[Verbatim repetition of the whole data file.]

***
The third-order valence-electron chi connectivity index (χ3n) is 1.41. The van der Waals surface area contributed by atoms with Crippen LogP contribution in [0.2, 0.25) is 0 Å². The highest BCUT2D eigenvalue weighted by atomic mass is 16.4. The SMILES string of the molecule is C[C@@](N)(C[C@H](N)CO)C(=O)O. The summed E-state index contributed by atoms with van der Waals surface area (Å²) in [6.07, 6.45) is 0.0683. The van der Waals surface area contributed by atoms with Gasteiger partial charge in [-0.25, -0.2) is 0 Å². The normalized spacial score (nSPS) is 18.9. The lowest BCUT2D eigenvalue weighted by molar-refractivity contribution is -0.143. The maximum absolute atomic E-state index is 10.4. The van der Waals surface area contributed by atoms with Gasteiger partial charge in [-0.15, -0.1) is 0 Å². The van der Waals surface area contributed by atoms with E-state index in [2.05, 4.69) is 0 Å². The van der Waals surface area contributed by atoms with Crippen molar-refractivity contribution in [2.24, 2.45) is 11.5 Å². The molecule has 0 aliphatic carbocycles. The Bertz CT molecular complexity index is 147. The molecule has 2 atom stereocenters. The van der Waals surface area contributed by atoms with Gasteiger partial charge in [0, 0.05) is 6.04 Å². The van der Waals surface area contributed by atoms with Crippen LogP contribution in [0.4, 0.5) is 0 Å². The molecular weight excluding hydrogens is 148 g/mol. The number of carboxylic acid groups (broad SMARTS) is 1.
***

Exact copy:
The third-order valence-electron chi connectivity index (χ3n) is 1.41. The van der Waals surface area contributed by atoms with Crippen LogP contribution in [0.2, 0.25) is 0 Å². The highest BCUT2D eigenvalue weighted by atomic mass is 16.4. The SMILES string of the molecule is C[C@@](N)(C[C@H](N)CO)C(=O)O. The summed E-state index contributed by atoms with van der Waals surface area (Å²) in [6.07, 6.45) is 0.0683. The van der Waals surface area contributed by atoms with Gasteiger partial charge in [-0.25, -0.2) is 0 Å². The normalized spacial score (nSPS) is 18.9. The lowest BCUT2D eigenvalue weighted by molar-refractivity contribution is -0.143. The maximum absolute atomic E-state index is 10.4. The van der Waals surface area contributed by atoms with Gasteiger partial charge in [-0.15, -0.1) is 0 Å². The van der Waals surface area contributed by atoms with E-state index in [2.05, 4.69) is 0 Å². The van der Waals surface area contributed by atoms with Crippen molar-refractivity contribution in [2.24, 2.45) is 11.5 Å². The molecule has 0 aliphatic carbocycles. The Bertz CT molecular complexity index is 147. The molecule has 2 atom stereocenters. The van der Waals surface area contributed by atoms with Gasteiger partial charge in [0, 0.05) is 6.04 Å². The van der Waals surface area contributed by atoms with Crippen LogP contribution in [0.4, 0.5) is 0 Å². The molecular weight excluding hydrogens is 148 g/mol. The number of carboxylic acid groups (broad SMARTS) is 1.